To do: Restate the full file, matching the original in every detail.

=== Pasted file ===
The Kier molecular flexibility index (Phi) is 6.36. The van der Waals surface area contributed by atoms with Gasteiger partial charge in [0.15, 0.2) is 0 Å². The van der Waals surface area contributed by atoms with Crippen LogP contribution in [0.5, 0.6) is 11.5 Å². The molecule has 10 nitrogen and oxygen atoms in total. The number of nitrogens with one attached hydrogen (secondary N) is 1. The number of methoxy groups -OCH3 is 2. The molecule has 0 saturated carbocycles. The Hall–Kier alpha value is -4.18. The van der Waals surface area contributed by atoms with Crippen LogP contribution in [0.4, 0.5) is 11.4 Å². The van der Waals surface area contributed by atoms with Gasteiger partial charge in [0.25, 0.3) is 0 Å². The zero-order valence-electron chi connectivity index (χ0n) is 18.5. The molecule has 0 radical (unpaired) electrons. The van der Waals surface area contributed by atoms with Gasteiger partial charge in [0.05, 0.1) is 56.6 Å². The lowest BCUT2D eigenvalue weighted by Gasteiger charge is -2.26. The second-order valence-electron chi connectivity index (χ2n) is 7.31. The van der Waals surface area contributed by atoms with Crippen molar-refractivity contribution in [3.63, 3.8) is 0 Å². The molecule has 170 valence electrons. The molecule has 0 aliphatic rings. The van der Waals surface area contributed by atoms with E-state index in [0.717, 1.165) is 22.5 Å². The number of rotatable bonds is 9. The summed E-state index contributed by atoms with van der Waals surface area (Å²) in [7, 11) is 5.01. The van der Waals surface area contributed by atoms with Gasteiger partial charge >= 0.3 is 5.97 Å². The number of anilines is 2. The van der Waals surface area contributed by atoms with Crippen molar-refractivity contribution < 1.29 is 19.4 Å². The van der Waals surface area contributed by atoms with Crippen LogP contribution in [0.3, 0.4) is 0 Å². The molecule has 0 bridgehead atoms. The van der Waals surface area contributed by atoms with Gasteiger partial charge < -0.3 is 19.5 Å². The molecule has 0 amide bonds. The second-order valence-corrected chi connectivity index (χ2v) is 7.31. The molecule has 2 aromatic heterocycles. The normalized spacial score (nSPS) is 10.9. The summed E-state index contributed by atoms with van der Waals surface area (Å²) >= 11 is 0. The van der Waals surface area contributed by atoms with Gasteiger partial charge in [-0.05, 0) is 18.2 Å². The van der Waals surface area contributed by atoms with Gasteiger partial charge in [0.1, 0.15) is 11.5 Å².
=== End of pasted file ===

The Kier molecular flexibility index (Phi) is 6.36. The van der Waals surface area contributed by atoms with Gasteiger partial charge in [0.15, 0.2) is 0 Å². The van der Waals surface area contributed by atoms with Crippen LogP contribution in [0.5, 0.6) is 11.5 Å². The molecule has 10 nitrogen and oxygen atoms in total. The number of nitrogens with one attached hydrogen (secondary N) is 1. The number of methoxy groups -OCH3 is 2. The molecule has 0 saturated carbocycles. The Hall–Kier alpha value is -4.18. The van der Waals surface area contributed by atoms with Crippen LogP contribution in [0.4, 0.5) is 11.4 Å². The van der Waals surface area contributed by atoms with Gasteiger partial charge in [0.25, 0.3) is 0 Å². The zero-order valence-electron chi connectivity index (χ0n) is 18.5. The molecule has 0 radical (unpaired) electrons. The van der Waals surface area contributed by atoms with Gasteiger partial charge in [0.05, 0.1) is 56.6 Å². The lowest BCUT2D eigenvalue weighted by Gasteiger charge is -2.26. The second-order valence-electron chi connectivity index (χ2n) is 7.31. The van der Waals surface area contributed by atoms with Crippen molar-refractivity contribution in [3.63, 3.8) is 0 Å². The molecule has 170 valence electrons. The molecule has 0 aliphatic rings. The van der Waals surface area contributed by atoms with E-state index in [0.717, 1.165) is 22.5 Å². The number of rotatable bonds is 9. The summed E-state index contributed by atoms with van der Waals surface area (Å²) in [7, 11) is 5.01. The van der Waals surface area contributed by atoms with Gasteiger partial charge >= 0.3 is 5.97 Å². The number of anilines is 2. The van der Waals surface area contributed by atoms with Crippen molar-refractivity contribution < 1.29 is 19.4 Å². The van der Waals surface area contributed by atoms with Crippen LogP contribution in [0.3, 0.4) is 0 Å². The molecule has 0 bridgehead atoms. The van der Waals surface area contributed by atoms with Gasteiger partial charge < -0.3 is 19.5 Å². The molecule has 0 amide bonds. The second-order valence-corrected chi connectivity index (χ2v) is 7.31. The molecule has 2 aromatic heterocycles. The normalized spacial score (nSPS) is 10.9. The summed E-state index contributed by atoms with van der Waals surface area (Å²) >= 11 is 0. The van der Waals surface area contributed by atoms with Gasteiger partial charge in [-0.05, 0) is 18.2 Å². The van der Waals surface area contributed by atoms with Gasteiger partial charge in [0.1, 0.15) is 11.5 Å².